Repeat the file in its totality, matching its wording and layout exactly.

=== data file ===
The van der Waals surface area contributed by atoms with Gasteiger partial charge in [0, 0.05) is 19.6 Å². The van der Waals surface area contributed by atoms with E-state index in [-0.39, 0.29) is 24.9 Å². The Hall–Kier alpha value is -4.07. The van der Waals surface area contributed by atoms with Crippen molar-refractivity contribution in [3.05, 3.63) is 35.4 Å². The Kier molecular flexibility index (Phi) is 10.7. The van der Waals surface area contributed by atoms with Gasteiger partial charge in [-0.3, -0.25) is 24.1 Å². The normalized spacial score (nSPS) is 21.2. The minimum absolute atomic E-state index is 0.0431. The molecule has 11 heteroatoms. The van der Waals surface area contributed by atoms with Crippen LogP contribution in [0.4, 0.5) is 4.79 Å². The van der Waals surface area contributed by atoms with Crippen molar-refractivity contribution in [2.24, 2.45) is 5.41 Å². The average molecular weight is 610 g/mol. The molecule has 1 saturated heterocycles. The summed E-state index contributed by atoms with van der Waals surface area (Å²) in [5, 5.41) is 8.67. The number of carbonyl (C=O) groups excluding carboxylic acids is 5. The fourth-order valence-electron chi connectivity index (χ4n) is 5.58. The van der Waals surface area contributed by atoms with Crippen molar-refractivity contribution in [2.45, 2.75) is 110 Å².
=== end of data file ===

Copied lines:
The van der Waals surface area contributed by atoms with Gasteiger partial charge in [0, 0.05) is 19.6 Å². The van der Waals surface area contributed by atoms with E-state index in [-0.39, 0.29) is 24.9 Å². The Hall–Kier alpha value is -4.07. The van der Waals surface area contributed by atoms with Crippen molar-refractivity contribution in [3.05, 3.63) is 35.4 Å². The Kier molecular flexibility index (Phi) is 10.7. The van der Waals surface area contributed by atoms with Gasteiger partial charge in [-0.3, -0.25) is 24.1 Å². The normalized spacial score (nSPS) is 21.2. The minimum absolute atomic E-state index is 0.0431. The molecule has 11 heteroatoms. The van der Waals surface area contributed by atoms with Crippen LogP contribution in [0.4, 0.5) is 4.79 Å². The van der Waals surface area contributed by atoms with Crippen molar-refractivity contribution in [2.24, 2.45) is 5.41 Å². The average molecular weight is 610 g/mol. The molecule has 1 saturated heterocycles. The summed E-state index contributed by atoms with van der Waals surface area (Å²) in [5, 5.41) is 8.67. The number of carbonyl (C=O) groups excluding carboxylic acids is 5. The fourth-order valence-electron chi connectivity index (χ4n) is 5.58. The van der Waals surface area contributed by atoms with Crippen molar-refractivity contribution in [2.45, 2.75) is 110 Å².